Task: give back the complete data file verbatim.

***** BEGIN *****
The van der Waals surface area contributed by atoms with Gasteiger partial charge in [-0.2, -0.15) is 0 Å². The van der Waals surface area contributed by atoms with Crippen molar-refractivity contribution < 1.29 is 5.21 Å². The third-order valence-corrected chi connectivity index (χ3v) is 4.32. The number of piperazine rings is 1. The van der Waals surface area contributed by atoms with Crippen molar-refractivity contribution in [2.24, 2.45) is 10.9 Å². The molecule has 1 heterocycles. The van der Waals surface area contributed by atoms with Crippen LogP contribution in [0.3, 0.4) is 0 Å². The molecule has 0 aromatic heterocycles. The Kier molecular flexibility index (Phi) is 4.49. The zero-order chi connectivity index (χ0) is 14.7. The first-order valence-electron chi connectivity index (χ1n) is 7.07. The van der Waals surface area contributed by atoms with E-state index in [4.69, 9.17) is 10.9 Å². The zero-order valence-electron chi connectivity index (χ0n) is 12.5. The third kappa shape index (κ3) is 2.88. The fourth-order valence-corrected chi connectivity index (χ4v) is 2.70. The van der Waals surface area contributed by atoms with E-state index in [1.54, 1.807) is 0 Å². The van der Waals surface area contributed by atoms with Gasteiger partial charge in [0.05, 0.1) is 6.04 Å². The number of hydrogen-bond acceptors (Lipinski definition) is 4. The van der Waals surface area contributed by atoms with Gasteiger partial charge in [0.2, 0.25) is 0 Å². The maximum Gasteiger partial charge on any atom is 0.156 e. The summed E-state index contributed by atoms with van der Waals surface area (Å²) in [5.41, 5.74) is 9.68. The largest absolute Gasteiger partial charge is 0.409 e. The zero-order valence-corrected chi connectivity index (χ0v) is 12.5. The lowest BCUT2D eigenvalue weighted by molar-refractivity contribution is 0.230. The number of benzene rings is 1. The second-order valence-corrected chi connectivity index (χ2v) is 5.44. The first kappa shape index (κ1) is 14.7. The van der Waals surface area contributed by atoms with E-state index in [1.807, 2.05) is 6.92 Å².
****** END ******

The van der Waals surface area contributed by atoms with Gasteiger partial charge in [-0.2, -0.15) is 0 Å². The van der Waals surface area contributed by atoms with Crippen molar-refractivity contribution < 1.29 is 5.21 Å². The third-order valence-corrected chi connectivity index (χ3v) is 4.32. The number of piperazine rings is 1. The van der Waals surface area contributed by atoms with Crippen molar-refractivity contribution in [2.24, 2.45) is 10.9 Å². The molecule has 1 heterocycles. The van der Waals surface area contributed by atoms with Crippen LogP contribution in [0.3, 0.4) is 0 Å². The molecule has 0 aromatic heterocycles. The Kier molecular flexibility index (Phi) is 4.49. The zero-order chi connectivity index (χ0) is 14.7. The first-order valence-electron chi connectivity index (χ1n) is 7.07. The van der Waals surface area contributed by atoms with E-state index in [4.69, 9.17) is 10.9 Å². The zero-order valence-electron chi connectivity index (χ0n) is 12.5. The third kappa shape index (κ3) is 2.88. The fourth-order valence-corrected chi connectivity index (χ4v) is 2.70. The van der Waals surface area contributed by atoms with E-state index in [1.54, 1.807) is 0 Å². The van der Waals surface area contributed by atoms with Gasteiger partial charge in [0.05, 0.1) is 6.04 Å². The number of hydrogen-bond acceptors (Lipinski definition) is 4. The van der Waals surface area contributed by atoms with Gasteiger partial charge in [0.2, 0.25) is 0 Å². The maximum Gasteiger partial charge on any atom is 0.156 e. The summed E-state index contributed by atoms with van der Waals surface area (Å²) in [5.41, 5.74) is 9.68. The largest absolute Gasteiger partial charge is 0.409 e. The zero-order valence-corrected chi connectivity index (χ0v) is 12.5. The lowest BCUT2D eigenvalue weighted by molar-refractivity contribution is 0.230. The number of benzene rings is 1. The second-order valence-corrected chi connectivity index (χ2v) is 5.44. The first kappa shape index (κ1) is 14.7. The van der Waals surface area contributed by atoms with E-state index in [1.807, 2.05) is 6.92 Å².